Leith McLean is not a member of the International Socialist Organisation, but kindly allowed us to reprint his article here in order to spread awareness of this important issue.
Earlier in June, in the middle of a long weekend and amidst the massive FIFA scandal, National announced a pilot scheme for a radical experiment in mental health services. Dubbed ‘social bonds’, the general idea is to open mental health provision to investment from private companies. Once the term of the bond expires, bond-holders will be paid if their service met the agreed targets. The ideal outcome for social bonds is that unsuccessful services lose their funding, and services that work will get it instead. Social bonds are a bold new experiment in social services – and that’s the problem. They are an experiment, carried out without consent or the ability to opt out, on the sanity of society’s most vulnerable members.
Currently, treatment is often piecemeal, partial, and temporary.
Rather than solve these problems, social bonds will make them worse. Services having trouble will be assessed, and simply defunded, without planning or coordination with other (competing) services. Closing services means ending treatments – and because these will be the services that aren’t meeting targets, the people using them will be the ones having the most trouble. Even if sufferers of mental illness are moved to another ‘successful’ program, this means disruption of care, which means delayed and reversed recovery, breakdowns, and the ensuing loss of jobs increasing the load on the mental health system. To safely move from one program to another, the government must provide bridging support and care, and even if these work perfectly they won’t prevent problems. They’ll just make them happen twice instead of once. When your social safety net needs a social safety net, that’s a clear sign of terrible policy.
We have seen from their treatment of Relationships Aotearoa how little National cares about providing a bridge to further treatment. Rather than winding down the service slowly and in line with the needs of consumers, National simply cancelled the funding and barrelled ahead even when the new service providers started to pull out. Kiwis are being hung out to dry. This is a clear demonstration that National does not prioritise effective treatment of sick people. We should be very suspicious of their professed concern. They cut funding, let the service deteriorate, and use the public outcry as an excuse to cut funding altogether. This approach suggests that social bonds are more about privatising mental health and getting the government out of social services, than they are about the well-being of patients. They are driven by ideology rather than outcomes.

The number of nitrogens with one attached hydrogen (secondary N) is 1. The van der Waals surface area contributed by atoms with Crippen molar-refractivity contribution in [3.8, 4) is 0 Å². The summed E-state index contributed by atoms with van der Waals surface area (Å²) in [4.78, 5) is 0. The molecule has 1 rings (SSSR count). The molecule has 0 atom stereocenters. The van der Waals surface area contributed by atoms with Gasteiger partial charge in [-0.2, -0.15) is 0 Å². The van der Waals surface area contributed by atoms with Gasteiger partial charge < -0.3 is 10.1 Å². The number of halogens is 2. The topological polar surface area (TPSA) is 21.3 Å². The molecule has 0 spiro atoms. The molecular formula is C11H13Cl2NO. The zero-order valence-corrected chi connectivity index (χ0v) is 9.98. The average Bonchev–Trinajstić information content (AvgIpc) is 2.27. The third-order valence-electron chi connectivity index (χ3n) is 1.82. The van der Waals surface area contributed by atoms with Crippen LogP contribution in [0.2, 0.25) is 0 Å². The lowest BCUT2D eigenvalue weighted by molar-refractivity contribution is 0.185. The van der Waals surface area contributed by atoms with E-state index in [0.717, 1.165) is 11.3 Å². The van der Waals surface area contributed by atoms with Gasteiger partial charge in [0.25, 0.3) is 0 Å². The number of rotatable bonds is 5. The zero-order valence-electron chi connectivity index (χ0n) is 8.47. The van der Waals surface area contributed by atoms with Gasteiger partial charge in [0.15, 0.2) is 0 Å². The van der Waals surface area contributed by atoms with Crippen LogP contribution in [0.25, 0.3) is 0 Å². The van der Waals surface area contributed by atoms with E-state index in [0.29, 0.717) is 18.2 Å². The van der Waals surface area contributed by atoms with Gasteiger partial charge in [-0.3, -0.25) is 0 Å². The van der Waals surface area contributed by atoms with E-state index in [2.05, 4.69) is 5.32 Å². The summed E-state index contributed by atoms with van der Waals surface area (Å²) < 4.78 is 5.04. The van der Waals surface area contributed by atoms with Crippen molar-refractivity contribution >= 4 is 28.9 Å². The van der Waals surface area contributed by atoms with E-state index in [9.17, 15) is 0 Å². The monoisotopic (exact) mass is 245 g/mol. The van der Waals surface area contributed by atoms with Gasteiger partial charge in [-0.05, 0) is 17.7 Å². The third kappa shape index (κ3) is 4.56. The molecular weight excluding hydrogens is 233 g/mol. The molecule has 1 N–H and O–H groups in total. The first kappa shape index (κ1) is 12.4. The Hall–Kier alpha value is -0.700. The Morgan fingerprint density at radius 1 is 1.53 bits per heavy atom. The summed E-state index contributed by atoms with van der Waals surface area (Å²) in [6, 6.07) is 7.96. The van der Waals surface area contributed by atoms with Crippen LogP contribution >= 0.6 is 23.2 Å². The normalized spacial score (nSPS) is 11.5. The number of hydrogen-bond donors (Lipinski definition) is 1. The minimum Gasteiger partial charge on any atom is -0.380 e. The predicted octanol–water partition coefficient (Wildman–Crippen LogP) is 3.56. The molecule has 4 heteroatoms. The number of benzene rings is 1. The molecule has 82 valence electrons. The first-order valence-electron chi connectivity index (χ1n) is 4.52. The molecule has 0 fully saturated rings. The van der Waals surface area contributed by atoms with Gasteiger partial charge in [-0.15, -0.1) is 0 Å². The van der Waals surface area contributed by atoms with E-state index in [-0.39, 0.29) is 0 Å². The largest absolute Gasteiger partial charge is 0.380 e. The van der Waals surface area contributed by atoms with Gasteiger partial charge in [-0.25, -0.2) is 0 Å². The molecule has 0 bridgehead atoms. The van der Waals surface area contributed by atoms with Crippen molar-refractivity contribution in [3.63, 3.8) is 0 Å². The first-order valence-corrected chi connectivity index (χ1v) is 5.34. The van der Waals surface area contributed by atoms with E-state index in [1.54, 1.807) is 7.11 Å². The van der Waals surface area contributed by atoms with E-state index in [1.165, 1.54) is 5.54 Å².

This lack of concern with the effects of policy is obvious when we glance at similar programs overseas: they’re not similar at all. Other countries are trying bonds only in areas where success and failure are easy to measure. Even these experiments have not yet concluded. So we don’t yet know whether social bonds work, even in circumstances much more suited to them than mental health. The pilot program is meant to settle some of these questions, but there are inherent problems in measuring the outcomes that persist regardless of what funding mechanism the sector uses.
What counts as ‘success’ for treatment of mental illness varies from person to person, just as the different conditions of ‘mental illness’ do. It is unrealistic to use a system that relies on contractually-agreed, measurable outcomes. Investors understand this, and can only serve their shareholders by funding programs whose outcomes are easily measured. So before the investment even begins, some services will be defunded simply because they’re working in a difficult and murky area. This is why ministers have jumped so readily to promoting ‘jobs’ as the criterion (naturally, without any evidence that this is what success means). Whereas actually the welfare of patients is multidimensional and does not lend itself readily to accountants’ balance sheets.
National’s fundamental lack of understanding of mental health, or even being bothered to deal with it, has been apparent for a while now. Recasting the sickness benefit as the jobseeker benefit shows how they think of chronic illness, and the paucity of psychiatric personnel in the Designated Doctor program shows how seriously they take mental illness.
Many Kiwis consider National to be a neoliberal party (that is, committed to free markets, minimal government intervention, and privatisation of everything). This is not strictly true. Neoliberalism is an influential ideology, as we can see from National having a currency speculator as their leader. But, just like all our governments, whether Labour or National, they love to stick their fingers in. For example in the Chch rebuild they went straight for central planning and micromanaging precinct by precinct. Sticky-fingered bureaucrats won’t actually be removed from the equation by social bonds. Through contract design and setting of targets, they play as great a role as they would under a publically-funded scheme. Investors should beware of the red tape that will grow around social bonds.
The alternative to red tape is incredibly ugly. If the government errs on the side of too-easy targets, the taxpayer will end up subsidising private profit.
At best, social bonds are deliberately designed to disrupt service provision. More likely, they will radically shift provision away from meeting consumers’ needs, in favour of services that fit easily into a contract. Private investment is about private profit, and even socially-motivated investors can’t get away from that.